Sleep difficulties in children and adolescents
The majority of children and adolescents experience sleep problems at some stage. Although these may not attract formal diagnoses, these problems nonetheless are often the source of considerable distress for both the child and their family, resulting in diminished functioning and well-being for all concerned (Mindell, 1993).
Sleep disorders are classified into two major categories, dyssomnias and parasomnias. The following discussion of sleep difficulties will be presented within the context of these two categories. Finally, a number of treatment approaches for sleep disturbances will be outlined.
The Phenomenon of Sleep
The alternation between sleeping and waking typically follows a 24- hour cycle, which is synchronised to the physical and social environment. The human sleep-wake cycle tends to display a longer period, of approximately 25 hours, when an individual is deprived of environmental time cues. It is understood that this free-running period reflects the spontaneous rhythm of the endogenous circadian pacemaker, commonly referred to as the biological clock (Moore-Ede, 1982).
Sleep occurs in a rhythmic pattern that is characterised by five distinct physiological stages, that are cycled through several times during the course of a night's sleep. Of these stages, the most important appear to be rapid eye movement (rem) and slow wave sleep (sws), as they are believed to support a number of important functions (Moore-Ede, 1982). Although far from conclusive, evidence suggests that sws may serve restorative and regenerative functions in regions of the cerebellum (Carlson, 1991; Horne, 1992).
While it does appear probable that sleep involves restorative and information storage processes, a comprehensive and unequivocal explanation to the question of why we sleep is still yet to be provided. Nevertheless, the debilitating effects of inadequate sleep are a sound indication that inadequate sleep, at the very least, has secondary effects that are not conducive to optimal functioning and wellbeing, and at worst, may have primary effects that impede physical and cognitive development.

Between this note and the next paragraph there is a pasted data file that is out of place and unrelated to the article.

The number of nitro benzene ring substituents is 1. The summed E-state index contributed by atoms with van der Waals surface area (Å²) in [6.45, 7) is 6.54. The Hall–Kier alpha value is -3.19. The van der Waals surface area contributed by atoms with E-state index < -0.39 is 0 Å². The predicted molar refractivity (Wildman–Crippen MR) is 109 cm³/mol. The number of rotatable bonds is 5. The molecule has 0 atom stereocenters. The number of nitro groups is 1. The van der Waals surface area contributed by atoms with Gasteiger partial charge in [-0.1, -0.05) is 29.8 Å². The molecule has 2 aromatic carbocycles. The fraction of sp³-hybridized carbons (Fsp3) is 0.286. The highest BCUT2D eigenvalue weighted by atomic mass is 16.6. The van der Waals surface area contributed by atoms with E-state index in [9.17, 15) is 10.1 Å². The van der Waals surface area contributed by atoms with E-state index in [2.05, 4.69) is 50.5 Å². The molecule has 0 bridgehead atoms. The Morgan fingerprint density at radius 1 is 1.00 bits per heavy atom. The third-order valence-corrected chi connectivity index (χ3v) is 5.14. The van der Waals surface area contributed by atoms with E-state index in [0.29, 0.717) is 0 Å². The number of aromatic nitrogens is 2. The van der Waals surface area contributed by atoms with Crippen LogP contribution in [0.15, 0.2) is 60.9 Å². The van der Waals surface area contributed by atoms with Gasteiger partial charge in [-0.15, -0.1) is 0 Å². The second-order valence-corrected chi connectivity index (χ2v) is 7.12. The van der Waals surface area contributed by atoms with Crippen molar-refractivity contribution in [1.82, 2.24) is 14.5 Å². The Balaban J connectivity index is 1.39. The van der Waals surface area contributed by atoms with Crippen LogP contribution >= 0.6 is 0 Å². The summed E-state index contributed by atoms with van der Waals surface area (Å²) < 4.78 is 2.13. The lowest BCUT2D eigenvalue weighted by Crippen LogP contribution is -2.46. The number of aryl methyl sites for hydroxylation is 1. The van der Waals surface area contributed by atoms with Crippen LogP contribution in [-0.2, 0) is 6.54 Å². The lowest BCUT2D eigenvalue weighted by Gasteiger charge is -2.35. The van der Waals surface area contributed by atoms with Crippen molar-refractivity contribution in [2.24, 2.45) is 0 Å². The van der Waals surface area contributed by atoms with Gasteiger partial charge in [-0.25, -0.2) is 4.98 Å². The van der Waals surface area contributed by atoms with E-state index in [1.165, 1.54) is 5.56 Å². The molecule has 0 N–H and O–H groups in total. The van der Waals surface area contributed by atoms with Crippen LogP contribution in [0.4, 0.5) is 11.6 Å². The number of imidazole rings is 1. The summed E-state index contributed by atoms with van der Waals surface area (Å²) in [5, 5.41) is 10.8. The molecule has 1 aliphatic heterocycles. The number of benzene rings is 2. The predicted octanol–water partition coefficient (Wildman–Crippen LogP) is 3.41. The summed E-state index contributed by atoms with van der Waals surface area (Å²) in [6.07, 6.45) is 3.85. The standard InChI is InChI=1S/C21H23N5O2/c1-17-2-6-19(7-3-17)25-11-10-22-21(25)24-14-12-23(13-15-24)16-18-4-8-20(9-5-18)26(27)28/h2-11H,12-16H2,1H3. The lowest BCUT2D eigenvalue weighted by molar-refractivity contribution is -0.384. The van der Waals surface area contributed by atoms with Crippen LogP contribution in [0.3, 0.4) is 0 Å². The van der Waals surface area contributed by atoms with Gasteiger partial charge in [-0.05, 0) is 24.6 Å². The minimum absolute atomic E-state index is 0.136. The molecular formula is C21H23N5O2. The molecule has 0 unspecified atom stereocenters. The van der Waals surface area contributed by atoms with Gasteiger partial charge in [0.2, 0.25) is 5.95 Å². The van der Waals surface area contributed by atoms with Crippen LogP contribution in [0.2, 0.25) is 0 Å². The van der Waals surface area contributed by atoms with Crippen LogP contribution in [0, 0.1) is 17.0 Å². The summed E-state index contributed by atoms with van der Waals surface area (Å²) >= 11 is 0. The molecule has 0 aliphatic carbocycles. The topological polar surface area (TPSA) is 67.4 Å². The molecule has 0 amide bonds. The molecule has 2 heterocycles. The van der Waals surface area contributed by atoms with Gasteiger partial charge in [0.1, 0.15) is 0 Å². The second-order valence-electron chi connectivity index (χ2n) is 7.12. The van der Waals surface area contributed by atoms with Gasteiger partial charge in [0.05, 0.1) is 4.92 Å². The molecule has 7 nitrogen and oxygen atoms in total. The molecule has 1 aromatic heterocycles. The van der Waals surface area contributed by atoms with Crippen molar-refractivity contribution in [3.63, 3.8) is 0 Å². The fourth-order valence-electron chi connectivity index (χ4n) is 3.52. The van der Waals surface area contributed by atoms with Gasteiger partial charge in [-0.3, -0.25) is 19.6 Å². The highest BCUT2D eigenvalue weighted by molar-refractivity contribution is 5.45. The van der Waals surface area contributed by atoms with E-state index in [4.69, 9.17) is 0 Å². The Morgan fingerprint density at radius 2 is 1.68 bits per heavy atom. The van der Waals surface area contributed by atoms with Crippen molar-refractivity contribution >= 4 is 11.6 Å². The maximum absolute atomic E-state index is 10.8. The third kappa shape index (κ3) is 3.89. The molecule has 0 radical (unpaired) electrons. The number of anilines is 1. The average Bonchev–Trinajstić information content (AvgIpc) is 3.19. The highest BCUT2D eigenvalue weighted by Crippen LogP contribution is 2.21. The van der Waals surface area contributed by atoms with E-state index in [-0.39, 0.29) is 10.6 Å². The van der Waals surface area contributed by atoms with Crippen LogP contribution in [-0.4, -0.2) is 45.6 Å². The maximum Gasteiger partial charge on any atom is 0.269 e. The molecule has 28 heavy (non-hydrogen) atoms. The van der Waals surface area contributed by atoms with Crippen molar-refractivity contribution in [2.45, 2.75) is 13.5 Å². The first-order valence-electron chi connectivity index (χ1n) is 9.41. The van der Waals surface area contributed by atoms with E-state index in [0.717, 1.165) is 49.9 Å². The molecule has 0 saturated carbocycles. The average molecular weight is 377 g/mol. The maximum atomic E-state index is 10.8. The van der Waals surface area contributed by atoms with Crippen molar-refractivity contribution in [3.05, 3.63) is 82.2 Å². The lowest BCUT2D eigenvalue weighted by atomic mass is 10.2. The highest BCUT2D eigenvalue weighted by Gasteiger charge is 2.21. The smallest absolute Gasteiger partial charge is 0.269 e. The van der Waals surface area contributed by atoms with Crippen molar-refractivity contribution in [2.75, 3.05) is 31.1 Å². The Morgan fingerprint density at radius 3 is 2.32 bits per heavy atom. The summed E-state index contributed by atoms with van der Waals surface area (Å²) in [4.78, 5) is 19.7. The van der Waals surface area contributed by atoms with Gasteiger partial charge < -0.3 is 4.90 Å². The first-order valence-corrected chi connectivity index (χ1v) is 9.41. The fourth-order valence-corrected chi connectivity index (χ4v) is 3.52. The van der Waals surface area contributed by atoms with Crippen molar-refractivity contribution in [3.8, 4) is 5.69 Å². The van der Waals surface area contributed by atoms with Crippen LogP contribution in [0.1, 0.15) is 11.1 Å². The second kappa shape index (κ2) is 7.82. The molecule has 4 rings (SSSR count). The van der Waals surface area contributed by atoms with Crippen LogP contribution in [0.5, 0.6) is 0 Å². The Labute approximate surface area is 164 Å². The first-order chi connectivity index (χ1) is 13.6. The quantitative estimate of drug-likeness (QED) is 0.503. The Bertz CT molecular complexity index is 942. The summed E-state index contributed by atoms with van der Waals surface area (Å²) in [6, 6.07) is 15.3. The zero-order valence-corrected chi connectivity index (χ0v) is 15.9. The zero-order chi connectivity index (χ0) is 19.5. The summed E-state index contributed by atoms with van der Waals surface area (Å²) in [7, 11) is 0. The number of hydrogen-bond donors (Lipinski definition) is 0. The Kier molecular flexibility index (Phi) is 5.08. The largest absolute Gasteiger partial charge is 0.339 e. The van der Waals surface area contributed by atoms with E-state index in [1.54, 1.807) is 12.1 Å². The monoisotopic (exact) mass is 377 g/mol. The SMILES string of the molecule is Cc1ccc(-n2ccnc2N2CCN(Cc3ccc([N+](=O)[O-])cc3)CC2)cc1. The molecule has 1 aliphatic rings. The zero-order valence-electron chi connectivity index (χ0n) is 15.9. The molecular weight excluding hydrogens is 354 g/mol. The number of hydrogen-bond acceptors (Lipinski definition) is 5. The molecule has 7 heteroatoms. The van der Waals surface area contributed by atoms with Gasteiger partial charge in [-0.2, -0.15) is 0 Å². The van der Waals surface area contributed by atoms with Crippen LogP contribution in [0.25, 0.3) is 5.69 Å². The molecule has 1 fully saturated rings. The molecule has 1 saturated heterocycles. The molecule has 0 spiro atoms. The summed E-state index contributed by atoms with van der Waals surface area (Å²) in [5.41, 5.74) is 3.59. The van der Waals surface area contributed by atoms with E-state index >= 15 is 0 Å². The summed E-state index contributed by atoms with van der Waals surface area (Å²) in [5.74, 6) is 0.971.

The Normal Developmental Sequence of Sleep
Although sleep is controlled by the same neural mechanisms for all people, the structure and pattern of sleep varies across different age groups. Children are born with a multiphasic sleep pattern that does not develop into an adult-like monophasic sleep pattern for a number of years. The emergence of a mature sleep-wake rhythm is a developmental process, which entails the child learning to adapt his or her sleep to comply with the 24-hour environment. Gradually the child’s sleep-wake pattern will consist of progressively shorter and fewer nap’s during the day, and a longer more sustained sleep episode at night. A monophasic pattern of sleep, synchronised to the environment, commonly emerges between the ages of 2 and 5, when the child completely abandons the daytime nap. The total amount of sleep required each 24-hour period, and the total amount of sleep time spent in rapid eye movement (rem) sleep, also follows a developmental time course. It steadily decreases with age, from approximately 16 hours per day in newborn babies, to approximately 8 hours per day in 17 year old adolescents (Horne, 1992; Edwards & Christopherson, 1994). Thus, the normal range of sleep duration in children varies enormously with age.